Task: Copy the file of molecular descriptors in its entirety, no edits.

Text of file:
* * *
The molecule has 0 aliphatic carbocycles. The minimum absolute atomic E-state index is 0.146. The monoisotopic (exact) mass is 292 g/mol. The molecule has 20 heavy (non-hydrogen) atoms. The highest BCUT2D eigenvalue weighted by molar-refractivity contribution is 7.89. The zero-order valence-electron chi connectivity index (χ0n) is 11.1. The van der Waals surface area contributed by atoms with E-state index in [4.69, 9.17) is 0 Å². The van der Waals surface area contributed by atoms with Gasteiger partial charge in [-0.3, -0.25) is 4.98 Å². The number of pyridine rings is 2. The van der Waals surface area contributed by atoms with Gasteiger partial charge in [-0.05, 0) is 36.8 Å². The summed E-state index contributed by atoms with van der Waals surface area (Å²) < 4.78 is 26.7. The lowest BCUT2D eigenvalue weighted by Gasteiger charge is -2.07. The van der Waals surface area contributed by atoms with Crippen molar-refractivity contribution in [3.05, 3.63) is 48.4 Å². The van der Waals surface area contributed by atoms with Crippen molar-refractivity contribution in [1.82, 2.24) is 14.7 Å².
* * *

The molecule has 0 aliphatic carbocycles. The minimum absolute atomic E-state index is 0.146. The monoisotopic (exact) mass is 292 g/mol. The molecule has 20 heavy (non-hydrogen) atoms. The highest BCUT2D eigenvalue weighted by molar-refractivity contribution is 7.89. The zero-order valence-electron chi connectivity index (χ0n) is 11.1. The van der Waals surface area contributed by atoms with E-state index in [4.69, 9.17) is 0 Å². The van der Waals surface area contributed by atoms with Gasteiger partial charge in [-0.3, -0.25) is 4.98 Å². The number of pyridine rings is 2. The van der Waals surface area contributed by atoms with Gasteiger partial charge in [-0.05, 0) is 36.8 Å². The summed E-state index contributed by atoms with van der Waals surface area (Å²) < 4.78 is 26.7. The lowest BCUT2D eigenvalue weighted by Gasteiger charge is -2.07. The van der Waals surface area contributed by atoms with Crippen molar-refractivity contribution in [3.05, 3.63) is 48.4 Å². The van der Waals surface area contributed by atoms with Crippen molar-refractivity contribution in [1.82, 2.24) is 14.7 Å².